Wichita Dark streets may make parents nervous and malls can be a bit too bright for adventurous children craving spooky Halloween thrills. Now, there's a way to trick-or-treat that provides something for everyone.
Trunk-or-treating, also known as Halloween tailgating, gives youngsters a chance to dress up and walk around outdoors collecting candy. But instead of going door-to-door, they head for a designated parking lot to gather goodies from parked cars with elaborately decorated trunks.
"I think in this day and age we're very cautious, but parents are really comfortable bringing their kids to this," said Renee Haney, organizer of Sunday night's inaugural trunk-or-treat event at Wichita's Good Shepherd Episcopal Church.
"It's in a parking lot, there aren't going to be kids coming and going, and we won't have anyone handing out candy that I don't know."
Trunk-or-treat events typically are sponsored by churches or businesses, with volunteers tapped to pass out the treats. Several Wichita churches are putting on trunk-or-treat this year.
Haney, who got the idea from her father-in-law in Texas, said many of her church's trunks were being provided by members of the high school youth group. Some had big plans for decorating the cars.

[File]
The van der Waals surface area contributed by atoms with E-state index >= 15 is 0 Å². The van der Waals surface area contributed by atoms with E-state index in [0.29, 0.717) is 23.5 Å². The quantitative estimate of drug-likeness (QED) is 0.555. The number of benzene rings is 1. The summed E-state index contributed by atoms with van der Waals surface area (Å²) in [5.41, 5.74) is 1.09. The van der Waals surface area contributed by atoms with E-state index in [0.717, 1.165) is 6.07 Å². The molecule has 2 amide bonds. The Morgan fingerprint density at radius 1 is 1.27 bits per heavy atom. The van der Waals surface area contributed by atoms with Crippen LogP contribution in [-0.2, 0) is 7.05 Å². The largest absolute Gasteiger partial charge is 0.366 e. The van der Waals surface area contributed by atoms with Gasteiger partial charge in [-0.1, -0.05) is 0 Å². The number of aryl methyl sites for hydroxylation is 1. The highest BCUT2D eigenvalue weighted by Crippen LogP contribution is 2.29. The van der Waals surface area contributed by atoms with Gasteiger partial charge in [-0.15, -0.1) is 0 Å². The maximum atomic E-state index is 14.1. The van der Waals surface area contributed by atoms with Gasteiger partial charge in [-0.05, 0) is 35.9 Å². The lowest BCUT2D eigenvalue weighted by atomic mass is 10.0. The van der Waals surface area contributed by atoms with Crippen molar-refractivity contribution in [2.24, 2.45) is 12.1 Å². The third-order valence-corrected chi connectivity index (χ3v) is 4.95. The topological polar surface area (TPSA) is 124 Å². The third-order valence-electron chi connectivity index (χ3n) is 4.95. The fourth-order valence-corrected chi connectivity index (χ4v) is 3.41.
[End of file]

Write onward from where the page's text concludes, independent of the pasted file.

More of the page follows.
One is putting together a Charlie Brown mobile. Another is constructing a crawl-through station wagon spook house. Prizes will be given for the most creative cars.
Parents like the idea of trunk-or-treating, said Haney, who's the mother of two children, ages 1 and 9. Rather than traveling on dark streets and knocking on strange doors, kids are in a contained, controlled area collecting candy from church members.
At least one Wichita business, Don Hattan Chevrolet, has Halloween tailgating. The dealership's event is several years old, and last year it attracted about 2,000 children.
Faith Christian Church has been sponsoring trunk-or-treat for seven years as part of its fall festival.
The event is popular with church members and with nonmembers who live nearby, church secretary Kelly Boylan said.
"They come to this because they feel safer bringing kids to this than going door-to-door," Boylan said.